prize

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Prize

Anything offered as a reward for a contest. It is distinguished from a bet or wager in that it is known before the event who is to give either the premium or the prize, and there is but one operation until the accomplishment of the act, thing, or purpose for which it is offered. In time of war, an enemy vessel or a ship captured at sea by a belligerent power.

The fair market value of a prize or award is generally includible in gross income. Certain exceptions are provided where the prize or award is made in recognition of religious, charitable, scientific, educational, artistic, literary, or civic achievement providing certain other requirements are met.

West's Encyclopedia of American Law, edition 2. Copyright 2008 The Gale Group, Inc. All rights reserved.

prize

property lawfully appropriated in war.
Collins Dictionary of Law © W.J. Stewart, 2006

COURT, PRIZE. One of the branches of the English admiralty, is called a prize court. Vide Prize Court.

PRIZE, mar. law, war. The apprehension and detention at sea, of a ship or other vessel, by authority of a belligerent power, either with the design of appropriating it, with the goods and effects it contains, or with that of becoming master of the whole or a part of its cargo. 1 Rob. Adm. R. 228. The vessel or goods thus taken are also called a prize. Goods taken on land from a public enemy, are called booty, (q.v.) and the distinction between a prize and booty consists in this, that the former is taken at sea and the latter on laud.
     2. In order to vest the title of the prize in the captors, it must be brought with due care into some convenient port for adjudication by a competent court. The condemnation must be pronounced by a prize court of the government of the captor sitting in the country of the captor, or his ally; the prize court of an ally cannot condemn. Strictly speaking, as between the belligerent parties the title passes, and is vested when the capture is complete; and that was formerly held to be complete and perfect when the battle was over, and the spes recuperandi was gone. 1 Kent, Com. 100; Abbott on Ship. Index, h.t.; 13 Vin. Ab. 51; 8 Com. Dig. 885; 2 Bro. Civ. Law, 444; Harr. Dig. Ship. and Shipping, X; Merl. Repert. h.t.; Bouv. Inst. Index. h.t. Vide Infra praesidia.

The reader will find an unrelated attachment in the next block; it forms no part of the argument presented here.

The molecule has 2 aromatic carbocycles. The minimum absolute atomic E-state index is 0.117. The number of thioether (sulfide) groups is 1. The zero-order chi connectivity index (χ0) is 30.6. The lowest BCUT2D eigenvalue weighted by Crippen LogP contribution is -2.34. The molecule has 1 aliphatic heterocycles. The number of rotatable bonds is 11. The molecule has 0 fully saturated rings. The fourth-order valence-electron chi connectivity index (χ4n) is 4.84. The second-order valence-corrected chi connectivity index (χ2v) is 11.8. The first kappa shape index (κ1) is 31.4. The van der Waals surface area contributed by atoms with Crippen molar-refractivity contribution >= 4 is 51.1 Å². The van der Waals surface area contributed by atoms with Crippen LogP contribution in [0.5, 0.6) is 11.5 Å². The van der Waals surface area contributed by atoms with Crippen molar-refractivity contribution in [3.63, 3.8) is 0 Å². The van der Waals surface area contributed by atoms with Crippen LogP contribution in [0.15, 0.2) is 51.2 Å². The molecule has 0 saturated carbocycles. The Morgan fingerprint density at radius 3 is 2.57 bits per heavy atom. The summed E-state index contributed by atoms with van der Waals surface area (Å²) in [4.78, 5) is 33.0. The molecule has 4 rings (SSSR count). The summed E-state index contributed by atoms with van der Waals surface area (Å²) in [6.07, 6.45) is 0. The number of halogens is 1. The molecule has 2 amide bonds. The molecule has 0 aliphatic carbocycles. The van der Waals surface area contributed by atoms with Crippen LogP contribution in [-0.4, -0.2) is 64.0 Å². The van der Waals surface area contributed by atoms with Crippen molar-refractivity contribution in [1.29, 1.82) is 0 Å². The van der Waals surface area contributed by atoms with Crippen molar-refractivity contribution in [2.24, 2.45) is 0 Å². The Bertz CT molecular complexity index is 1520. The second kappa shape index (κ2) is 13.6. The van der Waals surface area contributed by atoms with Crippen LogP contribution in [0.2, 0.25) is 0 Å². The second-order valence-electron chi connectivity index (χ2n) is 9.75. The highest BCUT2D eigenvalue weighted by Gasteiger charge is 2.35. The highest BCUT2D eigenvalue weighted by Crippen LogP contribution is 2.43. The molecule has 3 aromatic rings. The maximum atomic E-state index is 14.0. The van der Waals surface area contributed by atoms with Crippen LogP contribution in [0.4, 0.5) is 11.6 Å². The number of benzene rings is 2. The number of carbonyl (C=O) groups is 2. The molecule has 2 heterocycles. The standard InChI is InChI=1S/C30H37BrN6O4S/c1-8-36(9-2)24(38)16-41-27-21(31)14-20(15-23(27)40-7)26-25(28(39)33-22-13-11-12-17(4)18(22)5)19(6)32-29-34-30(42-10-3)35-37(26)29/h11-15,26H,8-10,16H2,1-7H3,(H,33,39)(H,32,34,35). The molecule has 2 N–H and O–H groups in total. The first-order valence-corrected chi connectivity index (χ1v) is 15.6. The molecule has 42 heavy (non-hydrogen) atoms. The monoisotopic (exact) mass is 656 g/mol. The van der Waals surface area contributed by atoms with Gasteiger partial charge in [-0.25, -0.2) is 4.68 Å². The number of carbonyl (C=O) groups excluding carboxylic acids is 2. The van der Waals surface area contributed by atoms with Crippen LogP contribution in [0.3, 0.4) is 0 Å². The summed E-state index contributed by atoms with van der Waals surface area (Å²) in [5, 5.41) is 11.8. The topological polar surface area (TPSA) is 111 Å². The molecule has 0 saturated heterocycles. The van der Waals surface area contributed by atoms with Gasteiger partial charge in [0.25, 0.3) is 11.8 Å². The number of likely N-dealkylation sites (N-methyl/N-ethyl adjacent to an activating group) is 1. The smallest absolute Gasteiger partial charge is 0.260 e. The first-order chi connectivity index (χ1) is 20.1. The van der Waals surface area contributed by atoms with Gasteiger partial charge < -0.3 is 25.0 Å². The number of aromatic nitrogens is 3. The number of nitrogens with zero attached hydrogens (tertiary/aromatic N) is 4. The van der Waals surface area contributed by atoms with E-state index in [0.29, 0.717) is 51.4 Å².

PRIZE, contracts. A reward which is offered to one of several persons who shall accomplish a certain condition; as, if an editor should offer a silver cup to the individual who shall write the best essay in favor of peace.
     2. In this case there is a contract subsisting between the editor and each person who may write such essay that he will pay the prize to the writer of the best essay. Wolff, Dr. de la Nat. Sec. 675.
     3. By prize is also meant a thing which is won by putting into a lottery.

A Law Dictionary, Adapted to the Constitution and Laws of the United States. By John Bouvier. Published 1856.
References in classic literature ?
I'm glad the prize come to Riverboro 't any rate, and a han'somer one never was give out from the Wareham platform.
"Rebecca won't have any new clothes out o' the prize money," remarked Mrs.
"Here's a delicate bit of womanhood, or girlhood, coming to receive a prize, I suppose," said Mr.
Are you to keep your own prize, while I sit tamely under my loss and give up the girl at your bidding?
You forget this, and threaten to rob me of the prize for which I have toiled, and which the sons of the Achaeans have given me.
"Oh, I KNEW it would win the prize -- I was sure of it.
Then, if it didn't win the prize, you'd never know and you wouldn't feel badly over it, because the stories that failed were not to be returned, and if it did you'd have such a delightful surprise."
Nay, good David, what thou tellest me maketh me to desire the prize even more than I else should do.
In the great tent the archers were gathering by twos and threes; some talking loudly of the fair shots each man had made in his day; some looking well to their bows, drawing a string betwixt the fingers to see that there was no fray upon it, or inspecting arrows, shutting one eye and peering down a shaft to see that it was not warped, but straight and true, for neither bow nor shaft should fail at such a time and for such a prize. And never was such a company of yeomen as were gathered at Nottingham Town that day, for the very best archers of merry England had come to this shooting match.
And now the herald summoned Rob to the Sheriff's box to receive the prize.
So Jo was satisfied with the investment of her prize money, and fell to work with a cheery spirit, bent on earning more of those delightful checks.
``If Brian de Bois-Guilbert gain the prize,'' said the Prior, `` I will gage my rosary that I name the Sovereign of Love and Beauty.''